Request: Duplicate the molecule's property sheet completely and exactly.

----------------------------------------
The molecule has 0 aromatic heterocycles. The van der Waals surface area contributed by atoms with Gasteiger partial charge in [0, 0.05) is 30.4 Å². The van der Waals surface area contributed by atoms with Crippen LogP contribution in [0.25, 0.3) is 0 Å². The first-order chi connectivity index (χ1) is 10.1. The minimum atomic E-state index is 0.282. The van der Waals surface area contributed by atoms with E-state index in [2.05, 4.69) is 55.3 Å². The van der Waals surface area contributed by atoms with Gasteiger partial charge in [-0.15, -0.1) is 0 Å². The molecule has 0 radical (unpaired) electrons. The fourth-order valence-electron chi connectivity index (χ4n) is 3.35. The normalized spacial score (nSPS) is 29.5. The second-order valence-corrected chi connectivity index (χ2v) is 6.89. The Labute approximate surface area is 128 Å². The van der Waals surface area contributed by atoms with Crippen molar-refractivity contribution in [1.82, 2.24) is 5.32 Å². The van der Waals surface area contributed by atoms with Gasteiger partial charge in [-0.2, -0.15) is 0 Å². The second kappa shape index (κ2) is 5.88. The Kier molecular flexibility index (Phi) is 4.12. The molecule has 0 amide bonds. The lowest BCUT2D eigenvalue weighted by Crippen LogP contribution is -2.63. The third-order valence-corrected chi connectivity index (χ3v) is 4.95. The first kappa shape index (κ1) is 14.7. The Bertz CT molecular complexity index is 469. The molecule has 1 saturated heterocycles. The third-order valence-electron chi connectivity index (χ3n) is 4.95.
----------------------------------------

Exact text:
The molecule has 0 aromatic heterocycles. The van der Waals surface area contributed by atoms with Gasteiger partial charge in [0, 0.05) is 30.4 Å². The van der Waals surface area contributed by atoms with Crippen LogP contribution in [0.25, 0.3) is 0 Å². The first-order chi connectivity index (χ1) is 10.1. The minimum atomic E-state index is 0.282. The van der Waals surface area contributed by atoms with E-state index in [2.05, 4.69) is 55.3 Å². The van der Waals surface area contributed by atoms with Gasteiger partial charge in [-0.15, -0.1) is 0 Å². The molecule has 0 radical (unpaired) electrons. The fourth-order valence-electron chi connectivity index (χ4n) is 3.35. The normalized spacial score (nSPS) is 29.5. The second-order valence-corrected chi connectivity index (χ2v) is 6.89. The Labute approximate surface area is 128 Å². The van der Waals surface area contributed by atoms with Crippen molar-refractivity contribution in [1.82, 2.24) is 5.32 Å². The van der Waals surface area contributed by atoms with Gasteiger partial charge in [-0.2, -0.15) is 0 Å². The second kappa shape index (κ2) is 5.88. The Kier molecular flexibility index (Phi) is 4.12. The molecule has 0 amide bonds. The lowest BCUT2D eigenvalue weighted by Crippen LogP contribution is -2.63. The third-order valence-corrected chi connectivity index (χ3v) is 4.95. The first kappa shape index (κ1) is 14.7. The Bertz CT molecular complexity index is 469. The molecule has 1 saturated heterocycles. The third-order valence-electron chi connectivity index (χ3n) is 4.95.